From BiblePortal Wikipedia

Hastings' Dictionary of the New Testament [1]

Artemas is mentioned only in  Titus 3:12, St. Paul urges Titus to ‘give diligence to come to’ him, ‘when I shall send Artemas unto thee, or Tychicus.’ This implies that Artemas was capable of relieving Titus in the oversight and organization of the Church in Crete. Therefore he must have been a Christian of considerable experience and of high character, and free to devote himself to Christian work; one of St. Paul’s companions from whom the ‘apostolic legates’ wore selected. The name is Greek; but that tells nothing about his nationality.

Literature.-articles in Hasting's Dictionary of the Bible (5 vols) on ‘Artemas,’ ‘Titus,’ and ‘Titus, Epistle to’; Expositor’s Greek Testament on  Titus 3:12.

J. E. Roberts.

Watson's Biblical & Theological Dictionary [2]

St. Paul's disciple, who was sent by that Apostle into Crete, in the room of Titus,  Titus 3:12 , while he continued with St. Paul at Nicopolis, where he passed the winter. We know nothing particular of the life or death of Artemas; but the employment to which he was appointed by the Apostle is a proof of his great merit.

Hastings' Dictionary of the Bible [3]

ARTEMAS . A trusted companion of St. Paul, in the later part of his life (  Titus 3:12 ). There is no evidence for the statements of Dorotheus ( Bibl. Maxima , Lugd. 1677, iii. p. 429) that he had been one of the 70 disciples, and was afterwards bishop of Lystra.

American Tract Society Bible Dictionary [4]

Apparently a faithful minister, cooperating with Paul,  Titus 3:12 , who thought him worthy to take the place of Titus at Crete, while the latter spent the winter with the apostle at Nicopolis.

Smith's Bible Dictionary [5]

Ar'temas. (Gift Of Artemis). A companion of St. Paul.  Titus 3:12. According to tradition, he was bishop of Lystra.

Fausset's Bible Dictionary [6]

Paul's companion ( Titus 3:12), whom he proposed sending to Titus at Crete. In tradition, bishop of Lystra.

Morrish Bible Dictionary [7]

Companion of Paul at Nicopolis.  Titus 3:12 .

Holman Bible Dictionary [8]

 Titus 3:12

International Standard Bible Encyclopedia [9]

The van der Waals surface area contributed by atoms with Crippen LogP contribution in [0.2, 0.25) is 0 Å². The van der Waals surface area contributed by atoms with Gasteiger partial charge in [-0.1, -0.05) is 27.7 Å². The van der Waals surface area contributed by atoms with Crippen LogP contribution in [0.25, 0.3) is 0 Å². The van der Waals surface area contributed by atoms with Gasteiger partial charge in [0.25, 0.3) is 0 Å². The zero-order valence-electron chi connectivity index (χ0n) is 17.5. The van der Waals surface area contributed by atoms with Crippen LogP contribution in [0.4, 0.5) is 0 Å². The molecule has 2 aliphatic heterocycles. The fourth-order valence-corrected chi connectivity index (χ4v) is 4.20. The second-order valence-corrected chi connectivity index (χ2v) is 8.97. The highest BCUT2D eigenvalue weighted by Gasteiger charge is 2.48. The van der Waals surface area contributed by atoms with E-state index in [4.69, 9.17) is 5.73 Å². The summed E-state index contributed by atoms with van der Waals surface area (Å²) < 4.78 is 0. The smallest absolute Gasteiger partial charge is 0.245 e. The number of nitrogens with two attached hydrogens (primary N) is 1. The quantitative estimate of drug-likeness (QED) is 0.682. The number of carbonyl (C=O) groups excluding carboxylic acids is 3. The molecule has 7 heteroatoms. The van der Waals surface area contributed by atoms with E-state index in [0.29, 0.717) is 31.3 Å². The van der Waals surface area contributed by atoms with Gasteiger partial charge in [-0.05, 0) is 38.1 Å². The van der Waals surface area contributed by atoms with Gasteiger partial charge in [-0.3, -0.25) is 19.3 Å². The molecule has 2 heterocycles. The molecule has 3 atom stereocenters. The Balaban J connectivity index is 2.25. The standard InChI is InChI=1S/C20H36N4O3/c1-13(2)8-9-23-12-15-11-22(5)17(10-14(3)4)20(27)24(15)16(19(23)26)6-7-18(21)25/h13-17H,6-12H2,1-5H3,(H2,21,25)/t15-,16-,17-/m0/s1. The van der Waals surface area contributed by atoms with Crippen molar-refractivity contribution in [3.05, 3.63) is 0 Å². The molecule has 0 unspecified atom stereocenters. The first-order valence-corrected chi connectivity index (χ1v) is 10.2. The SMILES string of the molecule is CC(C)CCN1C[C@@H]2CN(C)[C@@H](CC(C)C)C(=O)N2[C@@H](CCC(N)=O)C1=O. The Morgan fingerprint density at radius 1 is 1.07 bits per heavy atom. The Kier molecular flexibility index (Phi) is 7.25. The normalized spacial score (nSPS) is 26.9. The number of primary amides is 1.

ar´tē̇ - mas ( Ἀρτεμᾶς , Artemás ): One of the seventy disciples and bishop of Lystra, according to Dorotheus ( Bibl. Maxima (Lugd. 1677), III, 429). He is mentioned in   Titus 3:12 as one of the faithful companions of Paul. The name is probably Greek, a masculine form of Artemis , or, as has been suggested, a short form of Artemidorus, a common name in Asia Minor. These contracted forms were by no means rare in the Greek world. The Athenian orator, Lysias, was doubtless named after his grandfather, Lysanias, and at first may even have been called Lysanias himself.

Cyclopedia of Biblical, Theological and Ecclesiastical Literature [10]

( Ἀρτεμᾶς for Ἀρτεμίδωρος , Artemidorus, i.e. Given By Diana) occurs once (Tit. iii, 12) as the name of an esteemed disciple in connection with Tychichus, one of whom Paul designed to send into Crete to supply the place of Titus, when he invited the latter to visit him at Nicopolis. A.D. 63. Ecclesiastical tradition makes him to have been bishop of Lystra.

Kitto's Popular Cyclopedia of Biblial Literature [11]

Ar´temas. This name (which is a contraction for Artemidorus) occurs only once ( Titus 3:12), as that of an esteemed disciple whom St. Paul designed to send into Crete to supply the place of Titus, whom he invited to visit him at Nicopolis. When the Epistle was written, the Apostle seems not to have decided whether he should send Artemas or Tychicus for this purpose.